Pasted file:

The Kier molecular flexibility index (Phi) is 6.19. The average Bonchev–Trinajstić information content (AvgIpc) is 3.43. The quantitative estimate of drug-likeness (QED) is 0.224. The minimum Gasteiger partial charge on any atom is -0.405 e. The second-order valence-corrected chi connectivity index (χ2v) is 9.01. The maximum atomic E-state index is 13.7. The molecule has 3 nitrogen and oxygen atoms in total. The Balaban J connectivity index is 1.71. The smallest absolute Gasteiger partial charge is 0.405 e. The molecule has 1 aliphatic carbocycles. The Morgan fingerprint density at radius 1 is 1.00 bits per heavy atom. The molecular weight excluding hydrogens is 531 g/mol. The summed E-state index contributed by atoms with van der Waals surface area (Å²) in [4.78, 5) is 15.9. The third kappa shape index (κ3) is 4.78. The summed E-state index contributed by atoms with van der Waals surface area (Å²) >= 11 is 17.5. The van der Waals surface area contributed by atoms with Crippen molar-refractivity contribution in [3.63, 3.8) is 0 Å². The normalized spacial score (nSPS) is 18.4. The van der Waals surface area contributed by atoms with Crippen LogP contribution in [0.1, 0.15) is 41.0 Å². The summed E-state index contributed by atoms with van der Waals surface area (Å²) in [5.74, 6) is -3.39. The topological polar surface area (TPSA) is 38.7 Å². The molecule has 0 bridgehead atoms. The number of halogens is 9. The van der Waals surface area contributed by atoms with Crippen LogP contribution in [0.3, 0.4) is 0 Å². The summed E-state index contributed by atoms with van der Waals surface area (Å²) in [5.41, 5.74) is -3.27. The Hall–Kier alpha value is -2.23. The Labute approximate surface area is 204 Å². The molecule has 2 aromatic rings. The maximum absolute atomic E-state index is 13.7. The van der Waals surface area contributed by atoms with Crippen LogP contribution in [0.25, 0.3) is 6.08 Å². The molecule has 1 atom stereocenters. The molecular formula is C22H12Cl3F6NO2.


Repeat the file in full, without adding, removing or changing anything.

The Kier molecular flexibility index (Phi) is 6.19. The average Bonchev–Trinajstić information content (AvgIpc) is 3.43. The quantitative estimate of drug-likeness (QED) is 0.224. The minimum Gasteiger partial charge on any atom is -0.405 e. The second-order valence-corrected chi connectivity index (χ2v) is 9.01. The maximum atomic E-state index is 13.7. The molecule has 3 nitrogen and oxygen atoms in total. The Balaban J connectivity index is 1.71. The smallest absolute Gasteiger partial charge is 0.405 e. The molecule has 1 aliphatic carbocycles. The Morgan fingerprint density at radius 1 is 1.00 bits per heavy atom. The molecular weight excluding hydrogens is 531 g/mol. The summed E-state index contributed by atoms with van der Waals surface area (Å²) in [4.78, 5) is 15.9. The third kappa shape index (κ3) is 4.78. The summed E-state index contributed by atoms with van der Waals surface area (Å²) >= 11 is 17.5. The van der Waals surface area contributed by atoms with Crippen molar-refractivity contribution in [3.63, 3.8) is 0 Å². The normalized spacial score (nSPS) is 18.4. The van der Waals surface area contributed by atoms with Crippen LogP contribution in [0.1, 0.15) is 41.0 Å². The summed E-state index contributed by atoms with van der Waals surface area (Å²) in [5.74, 6) is -3.39. The topological polar surface area (TPSA) is 38.7 Å². The molecule has 0 bridgehead atoms. The number of halogens is 9. The van der Waals surface area contributed by atoms with Crippen LogP contribution in [0.3, 0.4) is 0 Å². The summed E-state index contributed by atoms with van der Waals surface area (Å²) in [5.41, 5.74) is -3.27. The Hall–Kier alpha value is -2.23. The Labute approximate surface area is 204 Å². The molecule has 2 aromatic rings. The maximum absolute atomic E-state index is 13.7. The van der Waals surface area contributed by atoms with Crippen LogP contribution in [0.25, 0.3) is 6.08 Å². The molecule has 1 atom stereocenters. The molecular formula is C22H12Cl3F6NO2.